Missing information on stock changes that may occur at the final consumer level. The relevance of consumer stocks depends on the method used for the Sectoral Approach. If delivery figures are used (this is often the case) then changes in consumers' stocks are irrelevant. If, however, the Sectoral Approach is using actual consumption of the fuel, then this could cause either an overestimation or an underestimation of the Reference Approach.
High distribution losses or unrecorded consumption for gas may mean that the emissions are overestimated by the Reference Approach or underestimated by the Sectoral Approach.
The treatment of transfers and reclassifications of energy products may cause a difference in the Sectoral Approach estimation since different net calorific values and emission factors may be used depending on how the fuel is classified.
It is possible to use the IEA CO2 estimates for comparison with the greenhouse gas inventories reported by countries to the UNFCCC Secretariat. In this way, problems in methods, input data or emission factors may become apparent. However, care should be used in interpreting the results of any comparison since the IEA estimates may differ from a country's official submission for many reasons.
A recent comparison of the IEA estimates with the inventories submitted to the UNFCCC showed that for most Annex II countries, the two calculations were within 5%. For some EIT and Non-Annex I countries, differences between the IEA estimates and national inventories were larger. In some of the countries the underlying energy data were different; suggesting that more work is needed on the collecting and reporting of energy statistics for those countries.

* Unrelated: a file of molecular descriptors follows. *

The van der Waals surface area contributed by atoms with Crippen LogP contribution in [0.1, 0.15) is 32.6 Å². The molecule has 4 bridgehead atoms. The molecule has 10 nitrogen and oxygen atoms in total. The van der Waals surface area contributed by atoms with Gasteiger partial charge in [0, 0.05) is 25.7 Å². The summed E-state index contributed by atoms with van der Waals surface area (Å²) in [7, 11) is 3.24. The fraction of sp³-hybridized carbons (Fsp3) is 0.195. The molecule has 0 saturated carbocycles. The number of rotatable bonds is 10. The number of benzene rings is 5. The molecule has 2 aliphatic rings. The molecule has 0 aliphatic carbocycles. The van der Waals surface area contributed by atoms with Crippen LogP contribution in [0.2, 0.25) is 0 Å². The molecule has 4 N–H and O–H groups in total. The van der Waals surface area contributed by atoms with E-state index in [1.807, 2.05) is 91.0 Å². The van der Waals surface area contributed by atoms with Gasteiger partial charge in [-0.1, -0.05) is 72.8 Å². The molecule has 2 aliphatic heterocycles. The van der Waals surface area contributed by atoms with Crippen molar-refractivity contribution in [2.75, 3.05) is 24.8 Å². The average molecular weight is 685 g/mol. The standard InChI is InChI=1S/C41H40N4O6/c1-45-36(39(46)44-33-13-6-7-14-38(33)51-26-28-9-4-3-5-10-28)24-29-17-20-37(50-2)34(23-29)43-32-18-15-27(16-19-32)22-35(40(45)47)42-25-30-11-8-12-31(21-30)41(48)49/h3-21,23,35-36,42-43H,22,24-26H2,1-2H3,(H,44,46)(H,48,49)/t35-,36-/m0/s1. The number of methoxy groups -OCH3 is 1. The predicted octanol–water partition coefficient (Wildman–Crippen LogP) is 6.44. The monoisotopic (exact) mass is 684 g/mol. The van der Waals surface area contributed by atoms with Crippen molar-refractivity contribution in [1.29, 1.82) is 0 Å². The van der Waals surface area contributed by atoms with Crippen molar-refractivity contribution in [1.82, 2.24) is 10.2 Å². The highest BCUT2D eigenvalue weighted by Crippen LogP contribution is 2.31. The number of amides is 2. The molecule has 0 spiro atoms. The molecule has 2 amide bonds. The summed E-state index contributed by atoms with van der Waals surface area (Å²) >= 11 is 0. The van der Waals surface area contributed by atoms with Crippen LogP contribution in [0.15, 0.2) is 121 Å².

Some countries have incorrectly defined bunkers as fuel used abroad by their own ships and planes. Still other countries have made calculation errors for carbon oxidation or have included international bunkers in their totals. Since all of the above will affect the national totals of CO2 emissions from fuel combustion, a systematic comparison with the IEA estimates would allow countries to verify their calculations and produce more internationally comparable inventories.